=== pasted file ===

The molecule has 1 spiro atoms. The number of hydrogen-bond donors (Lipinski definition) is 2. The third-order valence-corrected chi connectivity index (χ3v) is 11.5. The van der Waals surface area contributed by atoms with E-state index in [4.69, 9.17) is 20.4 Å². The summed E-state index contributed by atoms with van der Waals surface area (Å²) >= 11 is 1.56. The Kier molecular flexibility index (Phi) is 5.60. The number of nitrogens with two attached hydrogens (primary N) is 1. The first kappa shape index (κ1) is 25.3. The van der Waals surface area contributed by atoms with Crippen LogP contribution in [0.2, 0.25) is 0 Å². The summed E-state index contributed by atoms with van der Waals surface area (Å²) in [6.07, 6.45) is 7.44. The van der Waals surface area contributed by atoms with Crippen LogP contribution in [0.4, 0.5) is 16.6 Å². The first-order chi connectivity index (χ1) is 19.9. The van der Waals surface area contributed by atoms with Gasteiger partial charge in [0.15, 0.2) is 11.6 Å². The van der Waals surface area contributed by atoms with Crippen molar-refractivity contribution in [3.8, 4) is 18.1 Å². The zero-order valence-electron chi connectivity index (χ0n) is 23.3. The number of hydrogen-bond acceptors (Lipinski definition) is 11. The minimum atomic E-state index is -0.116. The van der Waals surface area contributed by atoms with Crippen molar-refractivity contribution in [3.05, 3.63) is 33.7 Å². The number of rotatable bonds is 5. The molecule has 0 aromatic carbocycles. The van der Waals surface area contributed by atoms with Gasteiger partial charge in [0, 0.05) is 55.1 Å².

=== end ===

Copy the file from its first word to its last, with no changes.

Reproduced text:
The molecule has 1 spiro atoms. The number of hydrogen-bond donors (Lipinski definition) is 2. The third-order valence-corrected chi connectivity index (χ3v) is 11.5. The van der Waals surface area contributed by atoms with E-state index in [4.69, 9.17) is 20.4 Å². The summed E-state index contributed by atoms with van der Waals surface area (Å²) >= 11 is 1.56. The Kier molecular flexibility index (Phi) is 5.60. The number of nitrogens with two attached hydrogens (primary N) is 1. The first kappa shape index (κ1) is 25.3. The van der Waals surface area contributed by atoms with Crippen LogP contribution in [0.2, 0.25) is 0 Å². The summed E-state index contributed by atoms with van der Waals surface area (Å²) in [6.07, 6.45) is 7.44. The van der Waals surface area contributed by atoms with Crippen LogP contribution in [0.4, 0.5) is 16.6 Å². The first-order chi connectivity index (χ1) is 19.9. The van der Waals surface area contributed by atoms with Gasteiger partial charge in [0.15, 0.2) is 11.6 Å². The van der Waals surface area contributed by atoms with Crippen molar-refractivity contribution in [3.8, 4) is 18.1 Å². The zero-order valence-electron chi connectivity index (χ0n) is 23.3. The number of hydrogen-bond acceptors (Lipinski definition) is 11. The minimum atomic E-state index is -0.116. The van der Waals surface area contributed by atoms with Crippen molar-refractivity contribution in [3.05, 3.63) is 33.7 Å². The number of rotatable bonds is 5. The molecule has 0 aromatic carbocycles. The van der Waals surface area contributed by atoms with Gasteiger partial charge in [0, 0.05) is 55.1 Å².